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May 15, 2019

Barbara Oakley’s ‘Improve Your Study Skills: How to Excel at Math and Science: Even if you Flunked Algebra’ (Part 2)

If you haven’t read Part 1 of this series, be sure to check it out before beginning this section on study skills. Similar to swinging a bat properly in baseball or fiddling a violin well in an orchestra, studying and test-taking take proper technique to master. Even top students can improve their performance by learning these simple techniques.

  • Feynman Technique
    • The Purpose of the Feynman Technique is to master a concept. Fundamentally, if you cannot easily explain a difficult concept to a beginner, then you do not know the topic well enough.
      • Step 1: Write the name of the concept at the top of a blank piece of paper.
      • Step 2: Write down an explanation of the concept on the page. Use plain English. Pretend or teach it to someone else (e.g. a new student, a parent, a child). This should highlight what you understand, but more importantly pinpoint what you don’t quite know.
      • Step 3: Review what you have pinpointed you don’t know. Go back to the source material, re-read, and re-learn it. Repeat Step 2.
      • Step 4: If you are using overly wordy or confusing language (or simply paraphrasing the source material) try again so you filter the content. Simplify your language, and where possible use a simple analogy.
  • Studying Alone vs Small Groups
    • If you plan to study in a group, ideally keep it small, no more than three or four others. It is imperative to study the material independently and thoroughly first before the meeting, doing all the assigned homework problems, if applicable. Also, very important to guard against turning these study groups into gossip and ‘pseudo-work.’ Set the timer for how much actual work gets accomplished.
  • Facts vs Concepts
    • While facts are important, understanding concepts and being able to use the new knowledge to solve problems is most important.
  • Practice Tests
      • Scientific research from Harvard, Northwestern and Tufts clearly shows that passive reading and re-reading of text and course notes bears, nor the total time one spends reviewing material correlates with test day performance on standardized test or GPA. Practice tests, to the contrary, are highly predictive of test day success, offering accurate feedback, improving stamina and confidence, and lessening stress on important tests.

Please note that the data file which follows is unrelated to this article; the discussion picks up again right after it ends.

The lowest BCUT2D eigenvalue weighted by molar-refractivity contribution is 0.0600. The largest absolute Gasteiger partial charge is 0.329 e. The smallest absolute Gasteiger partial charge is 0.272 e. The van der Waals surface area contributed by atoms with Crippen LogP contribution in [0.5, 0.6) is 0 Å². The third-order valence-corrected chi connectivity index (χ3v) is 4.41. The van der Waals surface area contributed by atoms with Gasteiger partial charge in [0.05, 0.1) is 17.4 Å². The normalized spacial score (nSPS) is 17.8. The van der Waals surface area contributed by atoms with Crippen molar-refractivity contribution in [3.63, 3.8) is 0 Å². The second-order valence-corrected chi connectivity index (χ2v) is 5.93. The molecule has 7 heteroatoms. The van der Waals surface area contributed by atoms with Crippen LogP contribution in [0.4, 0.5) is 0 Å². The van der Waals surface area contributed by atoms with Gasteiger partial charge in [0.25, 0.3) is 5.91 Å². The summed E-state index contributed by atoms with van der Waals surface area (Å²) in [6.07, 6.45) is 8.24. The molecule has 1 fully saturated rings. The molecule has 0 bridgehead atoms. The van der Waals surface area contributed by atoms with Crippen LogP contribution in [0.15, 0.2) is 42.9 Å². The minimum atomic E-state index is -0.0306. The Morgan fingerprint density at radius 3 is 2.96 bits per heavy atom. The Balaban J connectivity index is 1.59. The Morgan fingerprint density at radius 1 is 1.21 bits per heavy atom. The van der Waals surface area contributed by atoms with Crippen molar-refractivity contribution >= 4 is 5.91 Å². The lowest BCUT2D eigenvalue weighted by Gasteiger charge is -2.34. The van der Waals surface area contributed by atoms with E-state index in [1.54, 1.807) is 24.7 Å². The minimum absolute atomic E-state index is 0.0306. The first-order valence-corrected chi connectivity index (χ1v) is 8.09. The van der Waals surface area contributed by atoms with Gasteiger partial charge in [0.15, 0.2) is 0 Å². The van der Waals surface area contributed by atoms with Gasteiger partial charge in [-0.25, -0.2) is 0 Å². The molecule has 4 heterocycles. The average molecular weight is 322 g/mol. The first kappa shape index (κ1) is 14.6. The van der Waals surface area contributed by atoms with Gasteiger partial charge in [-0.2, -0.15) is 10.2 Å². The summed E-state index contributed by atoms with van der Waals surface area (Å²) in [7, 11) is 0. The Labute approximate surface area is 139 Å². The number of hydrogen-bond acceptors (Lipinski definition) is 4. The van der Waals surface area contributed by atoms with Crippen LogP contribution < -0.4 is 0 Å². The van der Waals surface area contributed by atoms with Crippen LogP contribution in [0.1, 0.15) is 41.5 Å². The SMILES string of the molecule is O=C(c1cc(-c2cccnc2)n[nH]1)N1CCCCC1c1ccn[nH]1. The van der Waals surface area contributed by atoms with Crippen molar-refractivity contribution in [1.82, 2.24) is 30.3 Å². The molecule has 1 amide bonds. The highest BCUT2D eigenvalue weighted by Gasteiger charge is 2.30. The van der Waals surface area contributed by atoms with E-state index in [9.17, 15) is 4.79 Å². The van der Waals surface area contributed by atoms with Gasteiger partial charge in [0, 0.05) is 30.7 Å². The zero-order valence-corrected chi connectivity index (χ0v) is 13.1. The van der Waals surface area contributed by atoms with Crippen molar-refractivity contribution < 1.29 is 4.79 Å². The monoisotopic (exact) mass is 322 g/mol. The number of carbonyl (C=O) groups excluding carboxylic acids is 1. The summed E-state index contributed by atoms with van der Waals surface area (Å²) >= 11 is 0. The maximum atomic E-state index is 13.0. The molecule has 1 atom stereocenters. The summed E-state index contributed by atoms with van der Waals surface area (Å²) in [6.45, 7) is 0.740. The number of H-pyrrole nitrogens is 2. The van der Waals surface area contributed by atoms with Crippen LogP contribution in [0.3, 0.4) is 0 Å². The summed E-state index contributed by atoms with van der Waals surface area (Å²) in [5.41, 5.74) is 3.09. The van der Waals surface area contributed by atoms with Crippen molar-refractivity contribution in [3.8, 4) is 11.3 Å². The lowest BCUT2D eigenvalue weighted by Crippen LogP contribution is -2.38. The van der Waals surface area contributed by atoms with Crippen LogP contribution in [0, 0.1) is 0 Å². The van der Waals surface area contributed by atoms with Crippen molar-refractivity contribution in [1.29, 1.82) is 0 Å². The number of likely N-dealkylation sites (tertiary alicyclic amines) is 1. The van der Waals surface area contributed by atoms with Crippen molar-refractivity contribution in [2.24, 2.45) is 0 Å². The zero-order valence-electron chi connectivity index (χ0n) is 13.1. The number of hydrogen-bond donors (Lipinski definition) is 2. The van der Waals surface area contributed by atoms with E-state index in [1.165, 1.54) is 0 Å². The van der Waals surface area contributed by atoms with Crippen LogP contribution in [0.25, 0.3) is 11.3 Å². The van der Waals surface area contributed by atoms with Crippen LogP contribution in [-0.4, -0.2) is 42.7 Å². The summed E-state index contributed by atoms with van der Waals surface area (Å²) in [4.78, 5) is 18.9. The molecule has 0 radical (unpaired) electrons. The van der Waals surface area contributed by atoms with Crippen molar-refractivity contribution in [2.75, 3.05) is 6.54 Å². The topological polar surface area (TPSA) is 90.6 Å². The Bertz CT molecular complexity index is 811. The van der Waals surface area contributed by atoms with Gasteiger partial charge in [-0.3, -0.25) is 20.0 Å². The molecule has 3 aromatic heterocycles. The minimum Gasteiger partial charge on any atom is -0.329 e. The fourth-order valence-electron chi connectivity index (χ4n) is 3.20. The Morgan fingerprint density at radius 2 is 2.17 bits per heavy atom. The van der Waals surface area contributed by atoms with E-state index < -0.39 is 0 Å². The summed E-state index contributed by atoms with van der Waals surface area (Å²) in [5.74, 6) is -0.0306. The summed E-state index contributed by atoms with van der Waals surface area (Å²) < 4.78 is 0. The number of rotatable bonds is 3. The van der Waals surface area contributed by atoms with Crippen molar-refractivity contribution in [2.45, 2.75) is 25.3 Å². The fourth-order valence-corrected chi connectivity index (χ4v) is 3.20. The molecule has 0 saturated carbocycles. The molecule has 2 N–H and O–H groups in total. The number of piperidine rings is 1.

• Practice tests build on one another, improving your test taking skills, identifying both strengths and weaknesses.
      • https://www.youtube.com/watch?v=Na8m4GPqA30
  • Cornell Notes
  • SQ3R – Cornell Textbook Reading
  • Cornell Guidelines for Creating a Study Schedule
  • Cornell Exam Strategies
  • Cornell Daily To-Do List
  • Cornell Overcoming Procrastination
  • Illusions of Competence
    • Passive re-reading of notes, books or material leads to the impression that reading familiar material is being remembered and mastered. Regretfully, this is rarely true.
  • Interleaving
    • The proven process of studying a topic from difference platforms: lecture notes, practice tests, YouTube videos, problem sets, text book, etc. in order to form new neuronal connections in the brain toward improving comprehension.
  • Writing vs Typing Notes
    • Research shows that students that wrote their notes on paper learned more than those that typed via a keyboard.
    • Students that wrote their notes were forced to listen and digest the material, then process and summarize their notes, improving recall. Students that typed their notes essentially transcribed their notes onto paper & more likely into short-term memory. They probably didn’t process their notes into long-term memory.
    • Moreover, students that typed their content were more often tempted to surf the Internet while note-taking, lessening the total amount of productive studying time.
  • Chunking
    • A cognitive, neural process by which a person takes separate bits of information and binds them together to form a more comprehensive understanding of the main concept, ultimately improving memory.
  • Speedreading
    • The average reader reads at 200 – 250 words per minute with 60% comprehension. Good readers read at 300 – 400 wpm at 80% comprehension. Excellent readers read from 700 – 1000 wpm with 85% comprehension. Imagine tripling your reading speed without diminishing your comprehension, but actually improving it by 50%. Two phone apps to accomplish this are Quick Reader and Spreader.
  • Monitor Study Time Compliance
    • The only way to maximize progress is to track your compliance, for example, number of quality of Pomodoro’s, the scheduling of time blocking, use of Feynman and Spaced Repetition Techniques. Reading comprehension, words per minute, Deep Work blocks, number of practice tests etc. can all be tracked.
  • Protect and manage your willpower
    • Willpower decays with time. It is optimal to study your cognitively demanding (hardest) material first, early in the day when your concentration is sharpest and your energy level is high.
  • Memory Palace & Mnemonics
    • These are memory techniques that can improve your recall of large pieces of information.
  • 5 Day Cornell Study Plan
  • Understanding Cornell Academic Anxiety
  • Letting Go of Cornell Test – Anxiety
  • Cornell Basics of Stress Management

Master these 20 study skill techniques for memory recall, efficient and effective studying, and you are ‘well ahead of the curve’ in terms of performing better on tests. As you can see, it doesn’t take a genius to perform well on exams, just the right study skills.

Michael J. Richardson, MD

Senior Consultant

Morningside Heights America